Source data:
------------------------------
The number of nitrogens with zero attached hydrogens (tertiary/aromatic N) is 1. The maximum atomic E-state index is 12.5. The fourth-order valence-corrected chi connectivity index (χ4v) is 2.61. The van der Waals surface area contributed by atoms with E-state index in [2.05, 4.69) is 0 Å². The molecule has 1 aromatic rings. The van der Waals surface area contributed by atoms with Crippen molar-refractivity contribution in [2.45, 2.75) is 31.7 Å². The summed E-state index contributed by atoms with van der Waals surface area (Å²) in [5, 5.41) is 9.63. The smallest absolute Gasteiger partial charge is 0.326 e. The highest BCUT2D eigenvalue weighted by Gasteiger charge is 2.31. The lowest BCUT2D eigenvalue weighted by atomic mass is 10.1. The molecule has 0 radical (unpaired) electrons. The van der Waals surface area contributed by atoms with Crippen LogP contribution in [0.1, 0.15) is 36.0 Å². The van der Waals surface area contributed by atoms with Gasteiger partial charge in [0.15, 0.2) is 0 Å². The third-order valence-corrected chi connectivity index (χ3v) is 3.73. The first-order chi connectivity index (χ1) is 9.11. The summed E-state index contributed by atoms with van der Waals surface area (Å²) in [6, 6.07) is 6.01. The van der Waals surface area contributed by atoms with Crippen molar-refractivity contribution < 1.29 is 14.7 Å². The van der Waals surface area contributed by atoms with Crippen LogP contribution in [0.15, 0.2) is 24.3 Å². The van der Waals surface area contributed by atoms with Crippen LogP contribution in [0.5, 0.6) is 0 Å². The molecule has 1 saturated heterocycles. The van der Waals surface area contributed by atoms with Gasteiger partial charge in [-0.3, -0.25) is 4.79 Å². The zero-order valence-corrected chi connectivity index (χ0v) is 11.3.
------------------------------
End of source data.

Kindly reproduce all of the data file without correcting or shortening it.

The number of nitrogens with zero attached hydrogens (tertiary/aromatic N) is 1. The maximum atomic E-state index is 12.5. The fourth-order valence-corrected chi connectivity index (χ4v) is 2.61. The van der Waals surface area contributed by atoms with E-state index in [2.05, 4.69) is 0 Å². The molecule has 1 aromatic rings. The van der Waals surface area contributed by atoms with Crippen molar-refractivity contribution in [2.45, 2.75) is 31.7 Å². The summed E-state index contributed by atoms with van der Waals surface area (Å²) in [5, 5.41) is 9.63. The smallest absolute Gasteiger partial charge is 0.326 e. The highest BCUT2D eigenvalue weighted by Gasteiger charge is 2.31. The lowest BCUT2D eigenvalue weighted by atomic mass is 10.1. The molecule has 0 radical (unpaired) electrons. The van der Waals surface area contributed by atoms with Crippen LogP contribution in [0.1, 0.15) is 36.0 Å². The van der Waals surface area contributed by atoms with Gasteiger partial charge in [0.15, 0.2) is 0 Å². The third-order valence-corrected chi connectivity index (χ3v) is 3.73. The first-order chi connectivity index (χ1) is 9.11. The summed E-state index contributed by atoms with van der Waals surface area (Å²) in [6, 6.07) is 6.01. The van der Waals surface area contributed by atoms with Crippen molar-refractivity contribution < 1.29 is 14.7 Å². The van der Waals surface area contributed by atoms with Crippen LogP contribution in [0.15, 0.2) is 24.3 Å². The van der Waals surface area contributed by atoms with Crippen LogP contribution in [0.5, 0.6) is 0 Å². The molecule has 1 saturated heterocycles. The van der Waals surface area contributed by atoms with Gasteiger partial charge in [-0.3, -0.25) is 4.79 Å². The zero-order valence-corrected chi connectivity index (χ0v) is 11.3.